A daily regime of speed walking or jogging could halve the risk of heart disease and stroke, according to a new study.
Danish researchers found that, while an hour's walk everyday did not appear to make a difference to heart health, a brisk walk appeared to have protective benefits for overall health, leading researchers to suggest that exercise intensity, rather than duration, is what matters in shielding against metabolic syndromes that could increase the risk of heart disease, diabetes and stroke.
The latest study, published in the British Medical Journal, included more than 10,000 people, between the ages of 21 to 98, who were first evaluated between 1991 and 1994 and followed for up to 10 years.
Researchers noted that about 20 percent of women and 27 percent of men had metabolic syndrome, which refers to a combination of factors like high blood pressure, elevated blood sugar levels, abnormal blood fat levels and abdominal obesity, at the beginning of the study.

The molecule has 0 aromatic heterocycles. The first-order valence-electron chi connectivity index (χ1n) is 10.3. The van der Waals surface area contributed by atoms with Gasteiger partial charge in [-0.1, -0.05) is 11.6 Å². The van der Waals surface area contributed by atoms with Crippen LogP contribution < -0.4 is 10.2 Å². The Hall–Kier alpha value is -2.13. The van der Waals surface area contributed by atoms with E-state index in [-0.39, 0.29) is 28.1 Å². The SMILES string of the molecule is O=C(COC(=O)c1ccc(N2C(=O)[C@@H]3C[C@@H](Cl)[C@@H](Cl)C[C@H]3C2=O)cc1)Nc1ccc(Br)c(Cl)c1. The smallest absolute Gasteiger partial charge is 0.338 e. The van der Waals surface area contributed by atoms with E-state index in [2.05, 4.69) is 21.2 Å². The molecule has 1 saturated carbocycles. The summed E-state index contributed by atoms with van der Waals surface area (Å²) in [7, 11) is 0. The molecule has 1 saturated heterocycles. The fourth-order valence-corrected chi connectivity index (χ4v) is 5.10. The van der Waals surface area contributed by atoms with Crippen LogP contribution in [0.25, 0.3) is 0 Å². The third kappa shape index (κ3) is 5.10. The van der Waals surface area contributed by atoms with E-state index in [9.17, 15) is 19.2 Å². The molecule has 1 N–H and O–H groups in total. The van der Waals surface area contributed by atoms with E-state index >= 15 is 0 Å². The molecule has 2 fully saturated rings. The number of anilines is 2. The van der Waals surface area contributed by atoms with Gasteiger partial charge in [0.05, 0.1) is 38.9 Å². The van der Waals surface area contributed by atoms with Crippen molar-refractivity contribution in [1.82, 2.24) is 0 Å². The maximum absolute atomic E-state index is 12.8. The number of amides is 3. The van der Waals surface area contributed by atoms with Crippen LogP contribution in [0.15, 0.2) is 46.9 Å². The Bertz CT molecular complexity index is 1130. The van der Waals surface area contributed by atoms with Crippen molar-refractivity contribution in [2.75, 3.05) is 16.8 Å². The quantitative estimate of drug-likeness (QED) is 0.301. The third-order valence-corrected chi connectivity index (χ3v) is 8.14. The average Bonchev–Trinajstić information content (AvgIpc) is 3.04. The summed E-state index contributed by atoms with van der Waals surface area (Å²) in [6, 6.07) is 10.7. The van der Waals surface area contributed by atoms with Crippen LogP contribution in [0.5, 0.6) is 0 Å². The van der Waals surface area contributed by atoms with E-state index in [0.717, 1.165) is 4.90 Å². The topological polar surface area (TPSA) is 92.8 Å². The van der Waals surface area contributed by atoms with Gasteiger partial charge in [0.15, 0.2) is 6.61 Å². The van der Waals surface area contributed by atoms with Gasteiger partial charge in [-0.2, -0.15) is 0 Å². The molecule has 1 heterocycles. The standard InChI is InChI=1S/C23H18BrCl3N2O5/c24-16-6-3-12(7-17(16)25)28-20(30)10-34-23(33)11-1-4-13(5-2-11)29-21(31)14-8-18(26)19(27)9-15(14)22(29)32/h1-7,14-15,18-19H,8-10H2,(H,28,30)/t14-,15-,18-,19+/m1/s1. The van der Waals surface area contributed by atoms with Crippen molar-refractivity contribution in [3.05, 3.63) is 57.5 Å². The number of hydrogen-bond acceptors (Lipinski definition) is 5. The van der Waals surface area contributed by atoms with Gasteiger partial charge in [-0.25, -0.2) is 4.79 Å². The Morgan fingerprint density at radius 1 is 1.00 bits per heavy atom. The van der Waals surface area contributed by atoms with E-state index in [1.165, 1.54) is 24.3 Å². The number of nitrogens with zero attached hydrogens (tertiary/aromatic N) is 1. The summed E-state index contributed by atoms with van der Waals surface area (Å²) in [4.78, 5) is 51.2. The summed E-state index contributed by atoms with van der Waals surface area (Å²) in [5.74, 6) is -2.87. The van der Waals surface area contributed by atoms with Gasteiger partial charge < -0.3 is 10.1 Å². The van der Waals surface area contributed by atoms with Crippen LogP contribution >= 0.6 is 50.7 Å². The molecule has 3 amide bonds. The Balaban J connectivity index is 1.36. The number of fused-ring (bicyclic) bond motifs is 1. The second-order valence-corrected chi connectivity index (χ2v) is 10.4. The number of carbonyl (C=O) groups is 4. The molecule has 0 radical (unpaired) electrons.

Researchers at Bispebjerg University Hospital, in Copenhagen found that participants who jogged or who had a higher walking speed had a lower risk of cardiovascular disease than those who didn't exercise or exercise by walking at a slower pace. Researchers said that at the beginning of the study, participants who were least active were most likely to have metabolic syndrome.
Results from the study showed that nearly one-third of inactive women and and about 37 percent of inactive men had metabolic syndrome, whereas only 10 percent of physically active women and about 14 percent of physically active men had the syndrome.
Researchers said that by the end of the study, about 15 percent of the people who didn't have the syndrome at the start of the study developed metabolic syndrome. The results indicated that the syndrome had developed in about 19 percent of inactive people and in 12 percent of people who were very physically active.
Additionally, researchers said that it was not only the amount of exercise but also the intensity that help lowered the risk of metabolic syndrome. Further analysis showed that while fast walking halved the risk of metabolic syndrome and jogging cut the risk by 40 percent, going for an hour-long walk each day did not make any difference.
"Our results confirm the role of physical activity in reducing [metabolic syndrome] risk and suggest that intensity rather than volume of physical activity is important," researchers concluded.